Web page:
An affective (dis)ordering of difference: a practice approach to diversity, equity, inclusion, and access in veterinary medicine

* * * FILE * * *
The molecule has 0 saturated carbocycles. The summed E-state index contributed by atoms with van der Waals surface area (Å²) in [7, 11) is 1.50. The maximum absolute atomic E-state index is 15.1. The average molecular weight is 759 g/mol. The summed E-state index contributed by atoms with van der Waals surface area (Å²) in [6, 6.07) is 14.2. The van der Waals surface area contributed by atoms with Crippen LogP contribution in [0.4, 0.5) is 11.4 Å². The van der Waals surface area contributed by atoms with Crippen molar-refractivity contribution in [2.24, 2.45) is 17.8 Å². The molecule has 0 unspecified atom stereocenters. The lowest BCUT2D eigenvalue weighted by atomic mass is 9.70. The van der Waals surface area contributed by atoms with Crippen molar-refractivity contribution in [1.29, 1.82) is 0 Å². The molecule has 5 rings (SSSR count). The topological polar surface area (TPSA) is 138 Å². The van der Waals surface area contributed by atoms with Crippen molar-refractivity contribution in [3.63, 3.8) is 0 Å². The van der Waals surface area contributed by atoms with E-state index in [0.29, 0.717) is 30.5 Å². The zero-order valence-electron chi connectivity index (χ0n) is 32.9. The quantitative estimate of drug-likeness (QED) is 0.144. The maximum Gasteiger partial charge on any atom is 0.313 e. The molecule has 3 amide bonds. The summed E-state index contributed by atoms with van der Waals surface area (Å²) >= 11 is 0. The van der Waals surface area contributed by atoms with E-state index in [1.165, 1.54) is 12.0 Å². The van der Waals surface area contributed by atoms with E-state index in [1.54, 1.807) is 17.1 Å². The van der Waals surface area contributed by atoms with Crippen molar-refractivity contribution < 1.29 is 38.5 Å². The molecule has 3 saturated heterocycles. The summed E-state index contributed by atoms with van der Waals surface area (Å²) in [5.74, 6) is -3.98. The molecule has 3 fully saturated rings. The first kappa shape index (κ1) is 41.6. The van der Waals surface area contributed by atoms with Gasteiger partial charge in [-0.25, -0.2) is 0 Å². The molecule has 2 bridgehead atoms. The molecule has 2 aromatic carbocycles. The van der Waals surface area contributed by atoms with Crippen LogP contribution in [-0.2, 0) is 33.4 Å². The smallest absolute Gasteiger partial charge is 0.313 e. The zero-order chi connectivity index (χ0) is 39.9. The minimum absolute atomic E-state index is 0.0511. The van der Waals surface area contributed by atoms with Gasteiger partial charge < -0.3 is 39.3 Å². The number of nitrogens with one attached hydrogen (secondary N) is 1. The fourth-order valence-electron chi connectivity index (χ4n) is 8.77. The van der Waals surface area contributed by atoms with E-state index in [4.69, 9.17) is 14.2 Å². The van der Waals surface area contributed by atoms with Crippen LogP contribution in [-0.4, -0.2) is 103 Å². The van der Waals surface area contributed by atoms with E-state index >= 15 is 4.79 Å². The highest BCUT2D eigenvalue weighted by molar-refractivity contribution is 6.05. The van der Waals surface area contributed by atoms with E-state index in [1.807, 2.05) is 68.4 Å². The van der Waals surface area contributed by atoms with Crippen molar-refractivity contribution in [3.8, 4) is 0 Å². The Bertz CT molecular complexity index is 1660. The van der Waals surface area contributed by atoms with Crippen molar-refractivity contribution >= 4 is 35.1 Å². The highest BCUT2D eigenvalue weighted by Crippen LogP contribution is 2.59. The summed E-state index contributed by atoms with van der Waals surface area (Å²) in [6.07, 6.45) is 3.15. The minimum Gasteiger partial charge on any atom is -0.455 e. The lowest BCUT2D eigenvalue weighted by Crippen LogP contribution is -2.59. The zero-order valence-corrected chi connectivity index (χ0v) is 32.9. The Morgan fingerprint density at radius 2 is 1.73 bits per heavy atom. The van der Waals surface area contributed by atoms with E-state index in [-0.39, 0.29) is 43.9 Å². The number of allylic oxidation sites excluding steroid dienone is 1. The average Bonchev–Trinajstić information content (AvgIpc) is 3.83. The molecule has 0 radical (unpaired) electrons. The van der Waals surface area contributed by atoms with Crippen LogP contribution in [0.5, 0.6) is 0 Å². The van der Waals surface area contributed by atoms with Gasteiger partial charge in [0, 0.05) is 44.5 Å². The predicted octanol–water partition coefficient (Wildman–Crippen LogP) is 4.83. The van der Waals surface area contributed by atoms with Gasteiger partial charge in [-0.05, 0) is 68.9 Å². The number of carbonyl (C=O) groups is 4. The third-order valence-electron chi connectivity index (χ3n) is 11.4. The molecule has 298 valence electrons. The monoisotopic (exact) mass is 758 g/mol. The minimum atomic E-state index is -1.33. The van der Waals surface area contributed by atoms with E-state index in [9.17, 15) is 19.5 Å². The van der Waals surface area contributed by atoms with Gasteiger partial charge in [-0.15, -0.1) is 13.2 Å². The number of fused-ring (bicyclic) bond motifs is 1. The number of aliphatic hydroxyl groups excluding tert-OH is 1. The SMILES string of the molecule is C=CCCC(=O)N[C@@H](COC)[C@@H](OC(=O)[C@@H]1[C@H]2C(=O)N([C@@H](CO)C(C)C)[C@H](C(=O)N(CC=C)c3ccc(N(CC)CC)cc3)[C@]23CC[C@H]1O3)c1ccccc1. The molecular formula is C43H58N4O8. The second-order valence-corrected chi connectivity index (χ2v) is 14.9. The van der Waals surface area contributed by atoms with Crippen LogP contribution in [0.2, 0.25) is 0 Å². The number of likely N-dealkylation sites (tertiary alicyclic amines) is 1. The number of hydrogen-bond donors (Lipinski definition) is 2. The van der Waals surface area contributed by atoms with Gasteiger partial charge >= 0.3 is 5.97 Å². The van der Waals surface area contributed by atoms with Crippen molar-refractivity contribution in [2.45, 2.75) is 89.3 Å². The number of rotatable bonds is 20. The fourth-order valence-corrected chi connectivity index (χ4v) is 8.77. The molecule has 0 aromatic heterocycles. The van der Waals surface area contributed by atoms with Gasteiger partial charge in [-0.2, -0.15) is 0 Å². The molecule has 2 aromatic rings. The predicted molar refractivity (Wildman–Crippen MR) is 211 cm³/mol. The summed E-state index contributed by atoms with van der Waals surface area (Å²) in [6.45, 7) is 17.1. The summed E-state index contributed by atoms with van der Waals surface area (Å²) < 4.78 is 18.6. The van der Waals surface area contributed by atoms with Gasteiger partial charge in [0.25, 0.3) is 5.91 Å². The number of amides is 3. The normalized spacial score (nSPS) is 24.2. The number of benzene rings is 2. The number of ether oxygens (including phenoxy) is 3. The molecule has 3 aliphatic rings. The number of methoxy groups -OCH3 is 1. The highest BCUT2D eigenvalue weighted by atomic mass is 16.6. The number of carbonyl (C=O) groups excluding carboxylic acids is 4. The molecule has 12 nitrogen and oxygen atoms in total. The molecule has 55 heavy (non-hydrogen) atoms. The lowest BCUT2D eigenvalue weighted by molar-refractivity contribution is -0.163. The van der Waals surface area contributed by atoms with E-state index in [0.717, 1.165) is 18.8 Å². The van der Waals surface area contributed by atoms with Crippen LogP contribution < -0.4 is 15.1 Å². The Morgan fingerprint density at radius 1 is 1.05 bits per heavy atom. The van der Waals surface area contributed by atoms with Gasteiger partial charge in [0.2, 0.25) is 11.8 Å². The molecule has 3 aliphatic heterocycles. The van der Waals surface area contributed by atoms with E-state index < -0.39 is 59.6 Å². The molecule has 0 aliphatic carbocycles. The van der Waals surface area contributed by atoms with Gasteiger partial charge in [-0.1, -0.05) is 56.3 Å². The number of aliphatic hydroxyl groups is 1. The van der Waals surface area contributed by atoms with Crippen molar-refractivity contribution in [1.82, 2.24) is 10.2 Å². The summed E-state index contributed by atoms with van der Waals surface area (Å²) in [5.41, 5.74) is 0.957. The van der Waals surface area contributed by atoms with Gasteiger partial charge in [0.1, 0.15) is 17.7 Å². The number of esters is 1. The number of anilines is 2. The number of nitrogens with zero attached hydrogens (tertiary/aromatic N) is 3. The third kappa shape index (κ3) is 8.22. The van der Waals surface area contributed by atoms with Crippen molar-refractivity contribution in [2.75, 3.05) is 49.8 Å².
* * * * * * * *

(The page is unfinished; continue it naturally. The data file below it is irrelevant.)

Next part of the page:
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[EMBARGOED UNTIL 8/1/2023] Recent organizational theorizing contends that ontological assumptions around diversity, equity, and inclusion (DEI) must be reconsidered. I argue that an underlying assumption of separation within the prevailing approaches to DEI theorizing and practice contributes to the ongoing persistence of inequity within the workplace and organizations. Relationality not only demonstrates how separation is produced and reproduced in research and practice, but how scholars can rethink ontological assumptions surrounding diversity and inclusion. Utilizing participant observation, interview techniques, and document analysis at a college of veterinary medicine and affiliated teaching hospital, this study combines practice theory, communication constitutes organizing (CCO), and affect theory. Four themes emerged from the analysis: affective economy of veterinary identity, atmosphere of whiteness, disordered attunement, and neutrality of practices.